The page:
Sunday, June 29, 2014

Keep Your Foods Safe This Summer‏ - Tips for Healthy Summer Picnics

With all of the 4th of July celebrations and camping trips coming up this summer, it's important to know when foods are safe to eat.  After all, it would be tragic to spend the summer months sick and have to miss out on all of the excitement!

This post was made possible through the support of Element Associates. All opinions are my own.

Did you know that nearly two-thirds (64 percent) of families are not using a food thermometer regularly to check the temperature of meat and poultry and one-third (33 percent) are not using different or freshly cleaned cutting boards to prevent cross-contamination between different food products (such as raw meat and produce)?

Food poisoning is not simply an upset stomach; it is a serious public health threat in America. In fact, the CDC estimates that about 1 in 6 Americans (about 48 million people) could suffer from foodborne illness this year. The result is approximately 128,000 hospitalizations and sadly, an estimated 3,000 deaths!

Because warm weather events often present an opportunity for bacteria to thrive and high temperatures cause bacteria to multiply more rapidly, the summer months typically see a spike in reports of foodborne illness and outbreaks.

Many people assume that if a hamburger is brown in the middle, it is done. However, looking at the color and texture of food is not enough— you have to use a food thermometer to be sure! 

According to USDA research, 1 out of every 4 hamburgers turns brown before it reaches a safe internal temperature. 

Meat and poultry should be cooked to a safe temperature to destroy harmful bacteria that may be present. 

Color of meat and poultry is not a good indicator of safety. Use a food thermometer to make sure meats have reached a safe minimum internal temperature. 

When a hamburger is cooked to 160 F, it is both safe and delicious!
  (Check out USDA’s tips for Safe Grilling)

 


Top Tips for Healthy Summer Picnics and Camping Trips:

  • Bring water for cleaning if none will be available at the picnic or camping site. Pack clean, wet, disposable cloths or moist towelettes and paper towels for cleaning hands and surfaces. 
  • Carry cold perishable food like raw hamburger patties, sausages, and chicken in an insulated cooler packed with several inches of ice, frozen gel packs, or containers of ice. 
  • Be sure raw meat and poultry are wrapped securely to prevent their juices from cross-contaminating ready-to-eat food. If possible, store these foods near the bottom of the cooler, so that juices don't contaminate other foods in the cooler.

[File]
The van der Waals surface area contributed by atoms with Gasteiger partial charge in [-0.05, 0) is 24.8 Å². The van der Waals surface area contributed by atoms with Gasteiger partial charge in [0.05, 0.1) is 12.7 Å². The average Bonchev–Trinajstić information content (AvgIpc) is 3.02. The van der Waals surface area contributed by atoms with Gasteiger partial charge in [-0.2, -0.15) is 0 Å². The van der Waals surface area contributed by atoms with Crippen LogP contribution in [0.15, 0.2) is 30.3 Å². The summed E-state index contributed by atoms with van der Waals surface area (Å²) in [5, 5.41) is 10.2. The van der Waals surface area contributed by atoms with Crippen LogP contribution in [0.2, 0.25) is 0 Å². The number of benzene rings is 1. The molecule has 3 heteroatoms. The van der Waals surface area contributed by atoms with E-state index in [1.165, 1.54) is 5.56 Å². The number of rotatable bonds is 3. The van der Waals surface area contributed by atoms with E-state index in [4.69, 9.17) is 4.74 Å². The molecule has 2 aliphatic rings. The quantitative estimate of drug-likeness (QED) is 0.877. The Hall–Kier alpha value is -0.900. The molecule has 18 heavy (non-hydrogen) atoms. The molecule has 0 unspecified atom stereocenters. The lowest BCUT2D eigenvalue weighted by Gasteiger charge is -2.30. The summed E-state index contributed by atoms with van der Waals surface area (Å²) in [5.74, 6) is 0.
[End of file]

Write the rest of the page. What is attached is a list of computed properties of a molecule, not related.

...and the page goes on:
• If you can't keep hot food hot during the drive to your location, plan and chill the food in the refrigerator before packing it in a cooler. Reheat the food to 165 °F as measured with a food thermometer. 
  • A general rule of thumb for entertaining: keep hot foods hot and cold foods cold. Keep cold foods chilled to 40 degrees Fahrenheit or below and hot foods heated to 140 degrees Fahrenheit or above. 
  • The two-hour rule is also in effect: food should not sit at room temperature for more than two hours. If bringing hot take-out food (like chicken fingers, wings etc.), eat it within 2 hours of purchase (1 hour if the temperature is above 90 °F). 
  • Instead of using large serving bowls, serve dips and items with dairy in smaller containers. Make several in advance and keep them chilled in the refrigerator or coolers until you need them. 
  • Offer serving spoons and small plates to reduce opportunity for guests to eat items like dip and guacamole directly from the serving container (double-dipping is a no-no and can increase the chances for food contamination).

Personally, I think it's always better to be "safe than sorry" and err on the side of caution.  I will admit that I don't practice every "healthy tip" listed above, but I do my best to keep my family and our food safe.  This Safe Cooking temperature chart and "Is it Done Yet?" brochure are both very helpful and informative resources.

Visit FoodSafety.gov to learn about best food safety practices, utilize “Ask Karen,” an online database with nearly 1,500 answers to specific questions related to preventing foodborne illnesses, in both English and Spanish, or to call the USDA Meat & Poultry Hotline at 1-888-MPHotline.

Be sure to join the Twitter Party on June 30th at 1 PM EST using hashtag #FoodSafe4th. Hosts include: @martieparty @buzzmommy @usdafoodsafety


** This post was made possible through the support of USDA. All opinions are my own.

2 comments:

Trudy Zufelt said...

Thanks for the tips. I've seen too many people get sick of the great potato salad.

lil_lady_dz said...

We never use a food thermometer, but we do clean our cutting board after every use. Great post and tips, going to start using a meat thermometer.